Observing those same rabbits over a certain period of time, the computer tracks their growth in a finite number of steps: There are two rabbits to begin with, and then four and then eight, and so upward to sixty-four, when this imaginary exercise ceases on my say-so. The finite collection of numbers is a simulation, one in which the underlying reality is suggested, but never fully described.
Law and simulation have very different natures, very different properties. The law is infinite, describing the increase in rabbits to the very end of time, and the law, moreover, is continuous, and so a part of the great tradition of mathematical description that is tied ultimately to the calculus.
The simulation is neither infinite nor continuous, but finite and discrete. It provides no deep mathematical function to explain anything in nature. It specifies only a series of numbers, the conversion of those numbers into a pattern a matter for the mathematician to decide.
If the law describes the hidden heart of things, the simulation provides only a series of stylized snapshots, akin really to the succession of old-fashioned stills that New York tabloids used to feature: the woman, her skirt askew, falling from the sixth-floor window, then passing the third floor, a look of alarm on her disorganized features, finally landing on the hood of an automobile, woman and hood both crumpled. The lack of continuity in either scheme makes any interpolation between shots or simulation a calculated conjecture. The snapshots, it is worthwhile to recall, provide no evidence that the woman was falling down, but we see the pictures and we neglect the contribution we make to their interpretation.
Computational schemes figure in any description of the inferential staircase; the triple concepts of algorithm, information, and symbol have made yet another appearance. They are like the sun, which comes up anew each day. And they serve to sound a relentlessly human voice. The expectation among physicists, of course, is that these concepts play merely an ancillary role, the inferential staircase under construction essentially by means of the fundamental laws of physics. But the question of who is to be the master and who the mastered in this business is anything but clear.
To the extent that the fundamental laws of physics function as premises to a grand metaphysical argument, one in which the universe is to appear as its empyrean conclusion, the triple concepts–algorithm, information, symbol–function as additional premises. Without those premises, the laws of physics would sit simply in the shedding sun, mute, inglorious, and unrevealing.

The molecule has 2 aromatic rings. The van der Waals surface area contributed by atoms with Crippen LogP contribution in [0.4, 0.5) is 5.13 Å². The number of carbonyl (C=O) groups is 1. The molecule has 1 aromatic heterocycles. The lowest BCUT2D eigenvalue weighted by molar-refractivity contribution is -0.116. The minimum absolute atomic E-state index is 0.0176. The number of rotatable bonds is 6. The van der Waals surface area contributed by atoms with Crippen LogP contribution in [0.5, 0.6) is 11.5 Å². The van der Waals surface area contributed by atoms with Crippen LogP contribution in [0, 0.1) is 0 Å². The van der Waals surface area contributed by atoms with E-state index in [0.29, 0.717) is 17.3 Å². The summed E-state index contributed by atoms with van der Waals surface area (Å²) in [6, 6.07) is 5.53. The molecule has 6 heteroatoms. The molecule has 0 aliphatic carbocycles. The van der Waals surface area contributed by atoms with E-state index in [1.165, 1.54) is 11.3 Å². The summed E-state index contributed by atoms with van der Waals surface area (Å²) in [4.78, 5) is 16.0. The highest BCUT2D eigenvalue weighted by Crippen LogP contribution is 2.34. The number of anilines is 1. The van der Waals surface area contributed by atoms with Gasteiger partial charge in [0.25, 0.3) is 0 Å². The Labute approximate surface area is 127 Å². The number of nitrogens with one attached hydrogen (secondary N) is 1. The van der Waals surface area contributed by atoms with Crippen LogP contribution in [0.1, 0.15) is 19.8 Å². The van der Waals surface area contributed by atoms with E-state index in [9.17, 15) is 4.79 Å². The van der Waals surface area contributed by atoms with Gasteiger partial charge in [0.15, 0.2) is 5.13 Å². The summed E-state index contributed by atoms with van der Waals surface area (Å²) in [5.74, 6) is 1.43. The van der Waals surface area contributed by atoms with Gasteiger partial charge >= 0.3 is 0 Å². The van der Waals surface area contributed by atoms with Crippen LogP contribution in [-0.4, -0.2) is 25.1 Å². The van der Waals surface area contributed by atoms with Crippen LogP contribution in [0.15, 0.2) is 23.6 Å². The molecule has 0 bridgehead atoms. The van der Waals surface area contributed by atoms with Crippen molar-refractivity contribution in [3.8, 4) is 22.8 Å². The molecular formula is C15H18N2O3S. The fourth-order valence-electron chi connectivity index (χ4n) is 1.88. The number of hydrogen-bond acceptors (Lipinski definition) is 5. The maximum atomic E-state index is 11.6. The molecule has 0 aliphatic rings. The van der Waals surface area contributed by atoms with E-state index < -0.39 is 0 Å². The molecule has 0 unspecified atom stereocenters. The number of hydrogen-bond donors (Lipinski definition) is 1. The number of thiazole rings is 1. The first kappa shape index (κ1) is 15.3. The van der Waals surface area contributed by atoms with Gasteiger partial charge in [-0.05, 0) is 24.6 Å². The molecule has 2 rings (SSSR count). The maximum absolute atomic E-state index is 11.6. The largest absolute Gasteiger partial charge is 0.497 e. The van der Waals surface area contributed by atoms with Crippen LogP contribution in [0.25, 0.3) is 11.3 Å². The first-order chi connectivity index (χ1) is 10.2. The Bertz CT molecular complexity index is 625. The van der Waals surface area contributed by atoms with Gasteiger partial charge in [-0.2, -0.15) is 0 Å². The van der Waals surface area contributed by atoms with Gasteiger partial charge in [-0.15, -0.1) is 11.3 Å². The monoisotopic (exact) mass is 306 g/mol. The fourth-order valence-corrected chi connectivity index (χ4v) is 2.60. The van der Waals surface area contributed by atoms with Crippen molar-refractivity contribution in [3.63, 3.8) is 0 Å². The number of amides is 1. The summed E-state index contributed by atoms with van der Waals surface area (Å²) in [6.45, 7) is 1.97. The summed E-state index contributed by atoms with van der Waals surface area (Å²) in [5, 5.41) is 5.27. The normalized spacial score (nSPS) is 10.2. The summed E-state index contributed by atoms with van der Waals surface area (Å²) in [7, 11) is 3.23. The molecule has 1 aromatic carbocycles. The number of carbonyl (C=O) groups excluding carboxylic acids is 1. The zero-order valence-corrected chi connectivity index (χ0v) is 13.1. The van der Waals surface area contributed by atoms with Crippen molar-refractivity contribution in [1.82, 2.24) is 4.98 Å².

A third revision of Steven Weinberg’s memorable affirmation is now in prospect: The best that can be expected, the most extreme hope for science, is an explanation of all natural phenomena on the basis of the fundamental laws of physics, and chance, and a congeries of computational schemes, algorithms, specialized programming languages, techniques for numerical integration, huge canned programs (such as Mathematica or Maple), computer graphics, interpolation methods, computer-theoretic shortcuts, and the best efforts by mathematicians and physicists to convert the data of simulation into coherent patterns, artfully revealing symmetries and continuous narratives.
A certain sense of radiant simplicity may now be observed dimming itself. The greater the contribution of the triple concepts, the less compelling the vision of an inferential staircase. Matters stand on a destructive dilemma. Without the triple concepts, the fundamental laws of physics are incomplete, but with the triple concepts in place, they are no longer simple. The inferential staircase was to have led from the laws of physics to that sense of intelligence by which complexity is explained; if intelligence is required to construct the very stairs themselves, why bother climbing them? The profoundly simple statements that were to have redeemed the world must do their redeeming by means of the very concepts that they were intended to redeem.
The Gate of Time
THERE SHOULD BE IN THIS no cause for lamentation; the destabilizing relationship between the technology of information and the fundamental laws of physics represents a form of progress, an improvement in our understanding. We have always suspected, and now we know, that while there are things that are simple and things that are complex in nature, the rich variety of things is not derived from anything simple, or if derived from something simple, not derived from them completely.
Complexity may be transferred; it may be shifted from theories to facts and back again to theories. It may be localized in computer derivations, the fundamental laws kept simple, or it may be expressed in a variety of principles and laws at the expense of the idea of completeness. But ultimately, things are as they are for no better reason than they are what they are. We cannot know more without making further assumptions, those assumptions like a dog’s maddening tail–in front of our nose, but forever out of reach.
What is curious, because it seems to have been something that we expected all along, is that it does not seem to matter. It does not matter at all . . .
. . . They have gathered by the gate of time, the quick and the dead and those eager to be born; some come to remember, others to forget. A cool gray fog is blowing. The spidery hands of the great clock measuring millennia instead of minutes are crawling toward midnight. Techno-wizards with pale green eyes have thronged the lounge of paradise. Elvis is there, singing in a sulky baritone. Everything has been forgiven, but nothing has been forgotten. The Ancients tell stories of why time began and how space was curved. There is the sound of chimes, the smell of incense. A woman with flaming cheeks remarks in a calm, clear voice that she has been kidnapped by space aliens. They have probed her every orifice with lights that burn like fire.